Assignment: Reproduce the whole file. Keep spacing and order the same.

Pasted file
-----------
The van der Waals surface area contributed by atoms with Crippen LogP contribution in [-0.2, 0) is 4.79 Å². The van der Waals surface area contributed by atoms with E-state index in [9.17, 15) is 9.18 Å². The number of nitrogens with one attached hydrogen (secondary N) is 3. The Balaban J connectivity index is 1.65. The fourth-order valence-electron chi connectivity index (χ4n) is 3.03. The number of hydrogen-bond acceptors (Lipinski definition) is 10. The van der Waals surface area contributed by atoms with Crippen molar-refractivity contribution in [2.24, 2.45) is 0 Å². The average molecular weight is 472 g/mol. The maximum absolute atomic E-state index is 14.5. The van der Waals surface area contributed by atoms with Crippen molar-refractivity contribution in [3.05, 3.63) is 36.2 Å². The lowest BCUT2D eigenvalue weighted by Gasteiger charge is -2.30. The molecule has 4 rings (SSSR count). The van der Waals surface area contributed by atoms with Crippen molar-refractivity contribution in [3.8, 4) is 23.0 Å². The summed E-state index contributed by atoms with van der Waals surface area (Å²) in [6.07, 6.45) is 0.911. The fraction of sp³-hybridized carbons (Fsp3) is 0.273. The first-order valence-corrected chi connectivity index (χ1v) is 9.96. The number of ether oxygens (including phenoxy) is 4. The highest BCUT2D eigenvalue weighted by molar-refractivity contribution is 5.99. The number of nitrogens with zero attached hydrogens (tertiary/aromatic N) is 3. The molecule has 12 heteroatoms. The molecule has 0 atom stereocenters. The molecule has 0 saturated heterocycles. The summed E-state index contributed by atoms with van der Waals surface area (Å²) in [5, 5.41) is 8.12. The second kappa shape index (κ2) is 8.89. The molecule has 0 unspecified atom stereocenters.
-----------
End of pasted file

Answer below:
The van der Waals surface area contributed by atoms with Crippen LogP contribution in [-0.2, 0) is 4.79 Å². The van der Waals surface area contributed by atoms with E-state index in [9.17, 15) is 9.18 Å². The number of nitrogens with one attached hydrogen (secondary N) is 3. The Balaban J connectivity index is 1.65. The fourth-order valence-electron chi connectivity index (χ4n) is 3.03. The number of hydrogen-bond acceptors (Lipinski definition) is 10. The van der Waals surface area contributed by atoms with Crippen molar-refractivity contribution in [2.24, 2.45) is 0 Å². The average molecular weight is 472 g/mol. The maximum absolute atomic E-state index is 14.5. The van der Waals surface area contributed by atoms with Crippen molar-refractivity contribution in [3.05, 3.63) is 36.2 Å². The lowest BCUT2D eigenvalue weighted by Gasteiger charge is -2.30. The molecule has 4 rings (SSSR count). The van der Waals surface area contributed by atoms with Crippen molar-refractivity contribution in [3.8, 4) is 23.0 Å². The summed E-state index contributed by atoms with van der Waals surface area (Å²) in [6.07, 6.45) is 0.911. The fraction of sp³-hybridized carbons (Fsp3) is 0.273. The first-order valence-corrected chi connectivity index (χ1v) is 9.96. The number of ether oxygens (including phenoxy) is 4. The highest BCUT2D eigenvalue weighted by molar-refractivity contribution is 5.99. The number of nitrogens with zero attached hydrogens (tertiary/aromatic N) is 3. The molecule has 12 heteroatoms. The molecule has 0 atom stereocenters. The molecule has 0 saturated heterocycles. The summed E-state index contributed by atoms with van der Waals surface area (Å²) in [5, 5.41) is 8.12. The second kappa shape index (κ2) is 8.89. The molecule has 0 unspecified atom stereocenters.